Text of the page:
All evaluations of the United Nations system, including UNODC, are guided by the principles
of human rights, gender equality and leaving no one behind. Gender-sensitive evaluation methods and gender-sensitive data
collection techniques are therefore essential in order to identify key gender issues, address marginalized, hard-to-reach
and vulnerable populations, as well as to define strategies for developing appropriate data bases for better gender analysis
in future project planning.
UNODC Evaluation Policy and Handbook further require mainstreaming of gender in all evaluations
and in particular to consider to what extent UNODC's interventions have integrated a gender perspective and addressed
issues such as power relations and social transformation, equal inclusion and participation, as well as the empowerment of
In the context of the COVID-19 crisis, there is a potential risk when
conducting evaluations of bias against under-represented groups in the selection of respondents as a result of convenience
sampling due to travel restrictions and shifting institutional priorities. IES has therefore identified potential measures
that can be taken to mitigate these risks. This includes e.g. selecting respondents in an inclusive manner, disaggregating
data by individual characteristics and phasing out and adjust data collection planning in order to ensure that under-represented
groups will be included. The Guidance
Note for Managers and Evaluators during the COVID-19 crisis as developed by IES provides further guidance. Read more about
Evaluation and COVID-19.
IES maintains identified good practices for gender responsive evaluations at UNODC, having mainstreamed
gender equality in all evaluation processes, guidelines, templates and evaluation-based knowledge products.
This includes Evaluation
Gender Mainstreaming Guidance for Managers and Evaluators with
concrete actions to include gender in UNODC evaluations as well as ways to address identified challenges in implementing gender
related evaluation recommendations.
Moreover, IES has mainstreamed the assessment of UNODC's contribution to achieving
the SDGs as well as human rights and gender into the whole evaluation cycle - starting from the ToR with a gender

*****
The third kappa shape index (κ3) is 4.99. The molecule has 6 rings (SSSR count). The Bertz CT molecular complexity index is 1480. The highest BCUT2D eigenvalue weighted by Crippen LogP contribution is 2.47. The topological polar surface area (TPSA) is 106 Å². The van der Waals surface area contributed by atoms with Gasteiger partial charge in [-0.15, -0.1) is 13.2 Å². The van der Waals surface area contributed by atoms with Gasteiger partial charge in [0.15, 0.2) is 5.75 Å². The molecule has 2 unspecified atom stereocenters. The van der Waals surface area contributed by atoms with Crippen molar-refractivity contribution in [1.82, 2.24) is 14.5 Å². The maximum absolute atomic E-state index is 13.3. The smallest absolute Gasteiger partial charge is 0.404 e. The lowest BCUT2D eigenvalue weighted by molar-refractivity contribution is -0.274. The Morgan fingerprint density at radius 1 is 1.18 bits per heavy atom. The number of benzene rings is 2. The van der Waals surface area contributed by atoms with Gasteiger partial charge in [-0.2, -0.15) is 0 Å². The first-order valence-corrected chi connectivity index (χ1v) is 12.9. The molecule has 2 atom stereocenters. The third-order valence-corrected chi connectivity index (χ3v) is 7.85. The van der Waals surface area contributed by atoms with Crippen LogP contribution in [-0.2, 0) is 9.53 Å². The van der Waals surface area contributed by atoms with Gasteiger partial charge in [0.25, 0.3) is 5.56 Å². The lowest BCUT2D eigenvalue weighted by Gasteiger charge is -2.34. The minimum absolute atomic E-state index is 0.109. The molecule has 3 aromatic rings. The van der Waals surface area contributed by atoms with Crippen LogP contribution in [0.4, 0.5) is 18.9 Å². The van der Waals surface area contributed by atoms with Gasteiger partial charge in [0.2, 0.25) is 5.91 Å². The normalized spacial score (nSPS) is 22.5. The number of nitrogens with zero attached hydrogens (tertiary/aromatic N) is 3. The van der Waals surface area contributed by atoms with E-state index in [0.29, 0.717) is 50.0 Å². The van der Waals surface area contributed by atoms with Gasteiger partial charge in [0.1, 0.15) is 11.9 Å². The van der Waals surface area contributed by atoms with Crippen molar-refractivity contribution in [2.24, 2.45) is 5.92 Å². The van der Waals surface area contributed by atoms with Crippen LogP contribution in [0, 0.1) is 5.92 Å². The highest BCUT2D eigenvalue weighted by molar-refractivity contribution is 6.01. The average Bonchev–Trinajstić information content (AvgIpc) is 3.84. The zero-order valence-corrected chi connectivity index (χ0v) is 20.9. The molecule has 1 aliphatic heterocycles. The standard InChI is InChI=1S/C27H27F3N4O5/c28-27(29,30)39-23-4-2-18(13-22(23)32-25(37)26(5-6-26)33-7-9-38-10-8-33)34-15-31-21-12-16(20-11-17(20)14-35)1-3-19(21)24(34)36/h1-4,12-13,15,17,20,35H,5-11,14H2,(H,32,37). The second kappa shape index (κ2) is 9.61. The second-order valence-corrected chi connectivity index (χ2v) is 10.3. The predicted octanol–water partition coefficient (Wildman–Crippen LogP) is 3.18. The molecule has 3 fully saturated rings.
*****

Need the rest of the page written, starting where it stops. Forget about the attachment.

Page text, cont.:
sensitive methodology when conducting an evaluation up to identifying recommendations, lessons learned and best practices
in relation to human rights, gender and the SDGs.
One further best practice is the hiring of gender experts for strategic evaluations,
including the In-depth Evaluation of the Global Maritime Programme (GMCP). The gender expert guides the evaluation team in
mainstreaming gender and human rights throughout the wole evaluation process, as well as reviews and revises IES' current
gender-related guidance to even further tailor such to difference audiences, ensuring that the guidance is useful to stakeholder
s and that all UNDOC evaluation reports are gender-responsive.
Moreover, there is an increase in gender-related recommendations from 2%
(2011-2014) to 15% (2017-2018). One example that can be highlighted is the evaluation of the Sustainable Livelihoods and Development
in Myanmar Sub-Programme, resulting in the recruitment of both a national and international gender experts for the Country
Programme. Another example is the evaluation of the Global Programme against Money Laundering, Proceeds of Crime and the Financing
of Terrorism (GPML) in 2017. As a direct consequence, GPML implemented the evaluation recommendation to further strengthen
gender equality in its work. This includes an event on Empowering Women Leader to share best practices in the international
Anti-Money Laundering and Combating the Financing of Terrorism community. GPML further hired a gender expert to strengthen
gender mainstreaming, assess training materials and mentor activities and related workshops.
Gender parity has further been reached in the use of female
evaluators and gender experts for In-depth evaluations. Female representation in the evaluation process as key stakeholders
has also increased, due to systematic follow up to the recording of gender-disaggregated data as well as
outreach to female stakeholders.
Gender SWAP Evaluation Performance Indicators are further integrated in the annual
external independent quality assessments of all published UNODC evaluation reports, showing that Gender Equality
"met the requirements" in all UNODC evaluations. See more on the UN
System-wide Action Plan (UN-SWAP) on Gender Equality and the Empowerment of Women.